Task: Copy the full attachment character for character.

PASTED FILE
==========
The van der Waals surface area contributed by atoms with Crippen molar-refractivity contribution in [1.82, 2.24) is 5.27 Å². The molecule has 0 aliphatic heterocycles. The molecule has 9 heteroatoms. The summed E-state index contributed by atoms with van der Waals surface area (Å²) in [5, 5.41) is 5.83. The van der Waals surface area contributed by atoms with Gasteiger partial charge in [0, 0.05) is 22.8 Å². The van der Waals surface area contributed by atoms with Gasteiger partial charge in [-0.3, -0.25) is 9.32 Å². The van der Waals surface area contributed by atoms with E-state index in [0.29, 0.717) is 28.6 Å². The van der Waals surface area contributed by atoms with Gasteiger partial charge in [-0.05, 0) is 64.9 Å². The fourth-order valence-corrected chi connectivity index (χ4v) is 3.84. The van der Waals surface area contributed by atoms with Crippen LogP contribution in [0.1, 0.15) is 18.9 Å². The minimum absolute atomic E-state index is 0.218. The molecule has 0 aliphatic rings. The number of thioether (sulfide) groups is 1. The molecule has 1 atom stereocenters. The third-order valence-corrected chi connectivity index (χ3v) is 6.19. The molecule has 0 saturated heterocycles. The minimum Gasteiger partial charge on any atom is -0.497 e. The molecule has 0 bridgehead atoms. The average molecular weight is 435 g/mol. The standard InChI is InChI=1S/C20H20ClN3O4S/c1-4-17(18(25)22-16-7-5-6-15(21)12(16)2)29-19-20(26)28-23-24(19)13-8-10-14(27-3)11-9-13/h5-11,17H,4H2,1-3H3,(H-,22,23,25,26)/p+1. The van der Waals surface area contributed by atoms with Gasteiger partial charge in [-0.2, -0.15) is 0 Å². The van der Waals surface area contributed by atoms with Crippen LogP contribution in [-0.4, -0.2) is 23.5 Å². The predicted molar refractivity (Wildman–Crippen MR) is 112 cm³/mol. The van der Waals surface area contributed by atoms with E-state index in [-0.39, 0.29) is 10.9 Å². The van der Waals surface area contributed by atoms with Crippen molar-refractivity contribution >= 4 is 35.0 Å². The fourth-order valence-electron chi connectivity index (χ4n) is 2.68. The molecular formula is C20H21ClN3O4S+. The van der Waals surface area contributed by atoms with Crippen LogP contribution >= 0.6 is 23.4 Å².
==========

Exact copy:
The van der Waals surface area contributed by atoms with Crippen molar-refractivity contribution in [1.82, 2.24) is 5.27 Å². The molecule has 0 aliphatic heterocycles. The molecule has 9 heteroatoms. The summed E-state index contributed by atoms with van der Waals surface area (Å²) in [5, 5.41) is 5.83. The van der Waals surface area contributed by atoms with Gasteiger partial charge in [0, 0.05) is 22.8 Å². The van der Waals surface area contributed by atoms with Gasteiger partial charge in [-0.3, -0.25) is 9.32 Å². The van der Waals surface area contributed by atoms with E-state index in [0.29, 0.717) is 28.6 Å². The van der Waals surface area contributed by atoms with Gasteiger partial charge in [-0.05, 0) is 64.9 Å². The fourth-order valence-corrected chi connectivity index (χ4v) is 3.84. The van der Waals surface area contributed by atoms with Crippen LogP contribution in [0.1, 0.15) is 18.9 Å². The minimum absolute atomic E-state index is 0.218. The molecule has 0 aliphatic rings. The number of thioether (sulfide) groups is 1. The molecule has 1 atom stereocenters. The third-order valence-corrected chi connectivity index (χ3v) is 6.19. The molecule has 0 saturated heterocycles. The minimum Gasteiger partial charge on any atom is -0.497 e. The molecule has 0 bridgehead atoms. The average molecular weight is 435 g/mol. The standard InChI is InChI=1S/C20H20ClN3O4S/c1-4-17(18(25)22-16-7-5-6-15(21)12(16)2)29-19-20(26)28-23-24(19)13-8-10-14(27-3)11-9-13/h5-11,17H,4H2,1-3H3,(H-,22,23,25,26)/p+1. The van der Waals surface area contributed by atoms with Gasteiger partial charge in [-0.2, -0.15) is 0 Å². The van der Waals surface area contributed by atoms with Crippen LogP contribution in [-0.4, -0.2) is 23.5 Å². The predicted molar refractivity (Wildman–Crippen MR) is 112 cm³/mol. The van der Waals surface area contributed by atoms with E-state index in [-0.39, 0.29) is 10.9 Å². The van der Waals surface area contributed by atoms with Crippen molar-refractivity contribution >= 4 is 35.0 Å². The fourth-order valence-electron chi connectivity index (χ4n) is 2.68. The molecular formula is C20H21ClN3O4S+. The van der Waals surface area contributed by atoms with Crippen LogP contribution >= 0.6 is 23.4 Å².